Dershowitz: Census Citizenship Question Issue Will End Up At Supreme Court
DALLAS (CBSDFW.COM/AP) – The Trump administration's decision to ask people about their citizenship in the 2020 census will end up at the Supreme Court according to Civil Liberties attorney Alan Dershowitz. The question is – when?
"Whether it will end up [at the Supreme Court] in time for the next Census is a hard question because the law moves slowly," Dershowitz told CBS 11 Political Reporter Jack Fink.
Dershowitz stressed that the Census is required by the constitution. "We get to determine who gets Congressional seats based on the Census," he said. The Census is used to determine the number of congressional districts in each state as well as federal funding for schools, roads, and other projects.
Several states that have slowing population growth or high numbers of immigrants such as California, New York, Illinois, Massachusetts and Ohio are typically at risk of losing U.S. House seats when their congressional districts are redrawn every 10 years — depending on how fully their residents are counted.
Dershowitz also said that – whether a citizenship question should be on the Census – is hard to answer. "The answers to the specific question... are very complex and very difficult and we haven't really begun to sort them out," he said. "And I think these are the kinds of questions that we have to begin to ask. And they'll be asked – not only in the halls of Congress – but in the courts," he continued. "Because there will be challenges to that question. Because if that question results in Green Card holders not submitting themselves to the Census – Green Card holders are American persons under the law – [they] have to be counted," Dershowitz continued. "Obviously illegal aliens have a different status."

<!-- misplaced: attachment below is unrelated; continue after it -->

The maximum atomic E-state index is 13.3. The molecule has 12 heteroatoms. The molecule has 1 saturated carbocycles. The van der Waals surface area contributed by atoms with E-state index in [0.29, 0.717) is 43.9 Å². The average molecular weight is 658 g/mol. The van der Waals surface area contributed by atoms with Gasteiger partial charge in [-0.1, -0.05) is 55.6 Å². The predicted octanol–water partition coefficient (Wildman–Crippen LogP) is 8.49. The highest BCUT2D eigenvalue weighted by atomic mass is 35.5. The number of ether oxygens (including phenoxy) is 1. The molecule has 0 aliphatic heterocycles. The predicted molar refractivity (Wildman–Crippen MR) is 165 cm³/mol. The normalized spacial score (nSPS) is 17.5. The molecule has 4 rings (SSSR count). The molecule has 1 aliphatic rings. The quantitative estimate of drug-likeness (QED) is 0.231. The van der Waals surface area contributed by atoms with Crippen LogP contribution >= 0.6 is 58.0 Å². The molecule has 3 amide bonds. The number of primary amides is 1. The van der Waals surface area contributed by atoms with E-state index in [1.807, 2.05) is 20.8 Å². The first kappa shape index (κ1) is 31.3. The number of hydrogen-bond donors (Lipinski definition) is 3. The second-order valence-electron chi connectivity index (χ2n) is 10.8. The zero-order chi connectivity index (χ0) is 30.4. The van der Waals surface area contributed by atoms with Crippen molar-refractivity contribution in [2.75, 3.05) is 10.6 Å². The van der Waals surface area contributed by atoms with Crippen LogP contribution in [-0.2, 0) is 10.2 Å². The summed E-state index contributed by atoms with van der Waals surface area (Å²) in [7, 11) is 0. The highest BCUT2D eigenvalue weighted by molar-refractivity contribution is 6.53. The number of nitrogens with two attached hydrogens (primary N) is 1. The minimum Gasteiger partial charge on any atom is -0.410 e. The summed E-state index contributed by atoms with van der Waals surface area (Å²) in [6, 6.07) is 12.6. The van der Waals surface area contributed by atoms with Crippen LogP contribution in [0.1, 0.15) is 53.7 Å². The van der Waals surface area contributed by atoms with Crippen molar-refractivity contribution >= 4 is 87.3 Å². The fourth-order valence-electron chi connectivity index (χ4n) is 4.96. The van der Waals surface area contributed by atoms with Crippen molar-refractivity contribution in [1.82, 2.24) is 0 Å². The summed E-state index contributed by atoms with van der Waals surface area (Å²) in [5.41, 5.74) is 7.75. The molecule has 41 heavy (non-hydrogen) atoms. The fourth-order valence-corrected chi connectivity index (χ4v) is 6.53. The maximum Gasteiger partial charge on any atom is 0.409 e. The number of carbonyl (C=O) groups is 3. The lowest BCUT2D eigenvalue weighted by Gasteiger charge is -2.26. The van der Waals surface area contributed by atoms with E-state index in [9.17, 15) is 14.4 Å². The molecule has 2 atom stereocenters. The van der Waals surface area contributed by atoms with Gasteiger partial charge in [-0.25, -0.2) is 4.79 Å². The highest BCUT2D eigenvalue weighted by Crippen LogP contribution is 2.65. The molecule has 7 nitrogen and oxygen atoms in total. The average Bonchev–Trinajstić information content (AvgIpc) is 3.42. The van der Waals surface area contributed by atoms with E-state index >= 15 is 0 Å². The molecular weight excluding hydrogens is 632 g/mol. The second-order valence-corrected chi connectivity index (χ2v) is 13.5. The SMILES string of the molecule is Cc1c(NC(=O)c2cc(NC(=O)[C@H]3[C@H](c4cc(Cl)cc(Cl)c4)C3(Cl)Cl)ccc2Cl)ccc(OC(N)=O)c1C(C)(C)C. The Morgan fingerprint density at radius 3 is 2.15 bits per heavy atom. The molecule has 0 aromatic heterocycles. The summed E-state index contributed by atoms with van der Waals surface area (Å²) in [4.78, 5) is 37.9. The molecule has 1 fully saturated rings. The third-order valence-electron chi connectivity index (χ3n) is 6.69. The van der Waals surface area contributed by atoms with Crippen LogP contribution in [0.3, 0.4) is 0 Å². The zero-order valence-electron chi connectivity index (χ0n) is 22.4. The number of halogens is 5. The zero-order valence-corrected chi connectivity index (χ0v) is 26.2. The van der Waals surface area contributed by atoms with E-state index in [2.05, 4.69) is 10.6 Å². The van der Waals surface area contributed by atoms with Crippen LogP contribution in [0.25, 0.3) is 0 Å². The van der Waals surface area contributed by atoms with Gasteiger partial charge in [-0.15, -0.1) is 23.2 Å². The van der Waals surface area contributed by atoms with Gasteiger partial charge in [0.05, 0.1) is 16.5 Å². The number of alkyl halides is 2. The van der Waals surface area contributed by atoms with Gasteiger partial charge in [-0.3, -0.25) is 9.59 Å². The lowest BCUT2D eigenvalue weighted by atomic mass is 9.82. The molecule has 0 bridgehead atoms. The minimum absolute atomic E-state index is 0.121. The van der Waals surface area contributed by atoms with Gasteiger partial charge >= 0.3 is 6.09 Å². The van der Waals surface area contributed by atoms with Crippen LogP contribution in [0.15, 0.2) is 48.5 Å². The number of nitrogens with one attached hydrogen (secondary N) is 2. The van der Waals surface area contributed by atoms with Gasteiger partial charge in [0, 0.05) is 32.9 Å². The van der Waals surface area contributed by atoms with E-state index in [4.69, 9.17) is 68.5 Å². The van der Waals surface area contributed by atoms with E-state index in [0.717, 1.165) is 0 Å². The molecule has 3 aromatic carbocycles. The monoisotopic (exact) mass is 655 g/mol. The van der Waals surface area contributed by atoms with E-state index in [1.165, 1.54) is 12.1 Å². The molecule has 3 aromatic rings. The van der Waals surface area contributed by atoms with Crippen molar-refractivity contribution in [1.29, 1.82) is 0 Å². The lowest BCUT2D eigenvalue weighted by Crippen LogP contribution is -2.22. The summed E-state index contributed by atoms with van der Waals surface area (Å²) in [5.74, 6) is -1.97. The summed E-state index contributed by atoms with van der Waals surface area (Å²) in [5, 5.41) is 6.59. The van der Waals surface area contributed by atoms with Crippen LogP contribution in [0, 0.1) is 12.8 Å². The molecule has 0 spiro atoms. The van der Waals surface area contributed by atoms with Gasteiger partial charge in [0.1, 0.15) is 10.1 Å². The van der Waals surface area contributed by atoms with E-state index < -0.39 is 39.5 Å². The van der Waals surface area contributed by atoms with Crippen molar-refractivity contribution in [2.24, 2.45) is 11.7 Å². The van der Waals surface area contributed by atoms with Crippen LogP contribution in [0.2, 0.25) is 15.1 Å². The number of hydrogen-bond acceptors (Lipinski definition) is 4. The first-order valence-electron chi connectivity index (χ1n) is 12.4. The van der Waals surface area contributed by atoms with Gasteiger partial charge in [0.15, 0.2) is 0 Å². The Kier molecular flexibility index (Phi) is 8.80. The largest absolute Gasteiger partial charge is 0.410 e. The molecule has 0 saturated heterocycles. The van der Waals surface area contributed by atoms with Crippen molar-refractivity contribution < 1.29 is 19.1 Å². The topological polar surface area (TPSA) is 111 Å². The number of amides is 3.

"These are very important questions but they are constitutional in nature because the Census determines the House of Representatives and other important aspects of Americas legal and Constitutional life," Dershowitz added.
At least one lawsuit has already been filed.
California struck quickly, with Attorney General Xavier Becerra filing a federal lawsuit Tuesday that seeks to block Commerce Secretary Wilbur Ross' decision to add a citizenship question in 2020.
Officials from New York and New Jersey, also Democratic-led states, were also planning on leading or participating in lawsuits. Massachusetts signaled interest, too.
Dershowitz spoke in Irving this week before the Institute of Policy Innovation, a free-market think tank.
He also weighed in with CBS11 on Special Counsel Robert Mueller's investigation into whether the Trump campaign colluded with the Russians to affect the outcome of the 2016 election.
(© Copyright 2018 CBS Broadcasting Inc. All Rights Reserved. The Associated Press contributed to this report.)
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